The problem here is that we still have to explain "the Oklahoma City bombing (1995)". We're talking about the largest deliberate mass casualty on American soil between Pearl Harbor and 9/11, but most Americans don't know what it was (1)
(2) Most Americans don't know the Oklahoma City bombing was the work of a wide-ranging social movement--the white power movement--that included men and women, people in all parts of the country.
(3) But it was, and not just the work of one man. The question isn't about how many wannabe McVeighs are out there, but about the durability of the movement--
(4) and even more, about the failure of our institutions and public discourse in naming and confronting the white power movement, which is now decades, if not generations, old.
(5) But yes, experts across the board are predicting mass violence. I add my concerns to that chorus.
(6) AMA
(7) If you would like to learn about why McVeigh was not a lone wolf, but part of a social movement, you can always read Bring the War Home. I have a chapter just on this.
........ do you want to hear about how this movement has been using social media since 1983?
(1a) Okay, so the white power movement (klan, neo-nazi and other groups) started in 1983/84 to use a series of code word-accessed computer message boards called Liberty Net. This was before the internet proper
(2a? 1b? the sequel continues) We know these message boards were important because white power groups went to a lot of trouble to distribute millions of stolen dollars to groups all around the country to buy Apple "minicomputers"
(1c) And then another activist would travel around, teaching all these groups how to use the computers and their message boards. These weren't all tech-saavy groups--some had no tech except the minicomputer and homemade munitions (but like no clocks or electricity)
(1d) Now, what did they post on Liberty Net, the computer boards? Assassination lists and ideological tracts, yes. But they ALSO posted personal ads and other social materials. They were using social network activism (via the early internet) decades before Facebook
(1e) the irony of posting this as a thread on Twitter is not lost on me

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More from @kathleen_belew

17 Sep
Mini-thread just real quick as a PSA for the news of the day: If you would like to read about the looooong history of conservatives trying to use classrooms to distort American history in ways that deliberately uphold white supremacy, check out the following: (1)
amazon.com/Mothers-Massiv… A fantastic read and great starting place is Mothers of Massive Resistance by Elizabeth McRae, which shows about a century of white segregationists trying to misrepresent slavery and Reconstruction to hold up the Jim Crow South (2) ...
...and then distorting Jim Crow to avoid integrating in the Civil rights era (3)
Read 9 tweets
27 Aug
Definitions, a thread.
1) Militia: a group that uses paramilitary weapons, training, and activism in articulation of local sovereignty and in opposition to the federal government. Not neutral. Sometimes, but not always, affiliated with overtly racist activism.
2) Vigilante: an actor that articulates popular sovereignty through violence (the violence is political and works in support of systemic or status quo power, at local, state, or national level).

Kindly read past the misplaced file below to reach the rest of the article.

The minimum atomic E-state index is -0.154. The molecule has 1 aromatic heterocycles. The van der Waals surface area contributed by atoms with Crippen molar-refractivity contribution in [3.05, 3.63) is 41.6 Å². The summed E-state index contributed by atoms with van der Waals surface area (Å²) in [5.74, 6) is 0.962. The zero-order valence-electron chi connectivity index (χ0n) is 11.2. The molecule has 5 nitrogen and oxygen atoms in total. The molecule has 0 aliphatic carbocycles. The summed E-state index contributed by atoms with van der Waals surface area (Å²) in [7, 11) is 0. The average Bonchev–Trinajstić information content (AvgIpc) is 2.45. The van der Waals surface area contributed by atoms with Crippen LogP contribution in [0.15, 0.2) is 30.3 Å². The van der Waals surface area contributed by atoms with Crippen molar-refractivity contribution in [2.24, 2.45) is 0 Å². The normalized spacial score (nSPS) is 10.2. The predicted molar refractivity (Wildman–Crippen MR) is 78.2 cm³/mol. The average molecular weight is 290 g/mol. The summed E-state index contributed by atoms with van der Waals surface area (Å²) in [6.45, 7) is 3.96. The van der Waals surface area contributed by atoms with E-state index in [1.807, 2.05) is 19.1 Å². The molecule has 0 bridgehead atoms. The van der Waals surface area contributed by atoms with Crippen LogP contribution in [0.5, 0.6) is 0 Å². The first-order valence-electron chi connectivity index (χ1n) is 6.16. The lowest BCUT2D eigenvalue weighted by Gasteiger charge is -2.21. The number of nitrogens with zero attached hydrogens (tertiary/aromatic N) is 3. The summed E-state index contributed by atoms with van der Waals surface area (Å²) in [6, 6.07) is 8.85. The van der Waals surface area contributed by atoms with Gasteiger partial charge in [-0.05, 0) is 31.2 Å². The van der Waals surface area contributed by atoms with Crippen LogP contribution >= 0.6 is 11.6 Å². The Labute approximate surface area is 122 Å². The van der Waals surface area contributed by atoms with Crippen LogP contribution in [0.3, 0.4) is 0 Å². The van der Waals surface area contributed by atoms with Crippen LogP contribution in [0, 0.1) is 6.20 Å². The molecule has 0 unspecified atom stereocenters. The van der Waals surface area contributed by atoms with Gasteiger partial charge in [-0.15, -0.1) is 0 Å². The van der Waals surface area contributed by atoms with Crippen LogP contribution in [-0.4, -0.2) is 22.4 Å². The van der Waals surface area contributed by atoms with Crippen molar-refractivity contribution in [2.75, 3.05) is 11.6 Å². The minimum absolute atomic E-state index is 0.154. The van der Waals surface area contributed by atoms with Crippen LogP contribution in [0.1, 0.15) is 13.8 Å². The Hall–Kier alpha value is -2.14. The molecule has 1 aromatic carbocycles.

3) Revolutionary: an actor that uses radical or violent mechanisms AGAINST systemic power and/or to overthrow the state.
Read 25 tweets
15 Jul
More from the @rdevro Blue Leaks piece: The leaked documents charting law enforcement’s treatment of antifa versus groups like the boogaloo bois reflect a dangerous American impulse to draw equivalencies, Belew argued. (1)
“Many reasonable people carry around with them as part of the way that we learn about how politics works this idea that there are two sides of everything,” she said. (2)
“This is a deeply ingrained belief in our culture, and there’s a historical set of reasons why we think about politics that way, but this is actually not a case where there are two sides of things that are the same.”
(3)
Read 6 tweets
16 Jan
Thread: (1) The FBI arrest of three white power activists on their way to Virginia—people with explosives expertise, a machine gun they built themselves, and dedication to creating race war—reveals that the old and violent white power movement is still alive and well.
(2) But it also offers encouraging new developments: nytimes.com/2020/01/16/us/…
(3) The action members of white power group The Base planned comes from a long playbook of white power activism. Beginning in the early 1980s, people in this movement have attempted to incite race war, often placing civilians in harm’s way.
Read 18 tweets
19 Dec 19
@letsgomathias writes that the language has been quietly changed in the National Defense Authorization act, making it easier for white nationalists and white power activists to join the armed forces huffpost.com/entry/senate-r…
@letsgomathias (2) this is an emergency. This is a movement that has declared war on the nation and has been trying to overthrow or subvert our government since 1983
@letsgomathias (3) the effort to keep such activists out of the armed services (even though membership in these groups clearly conflicts with the oath of induction) has flagged several times over these decades, often resulting in civilian casualties.
Read 4 tweets
24 Oct 19
Okay, #twitterstorians hivemind: What are the best articles, book chapters, and historical monographs you teach about the 1990s?
I'll go first and stan for @MelaniMcA's chapter on the 1990s in Epic Encounters as transcending that book and framing a study of the decade
@MelaniMcA I think Elaine Tyler May Fortress America goes on this list, too
Read 5 tweets

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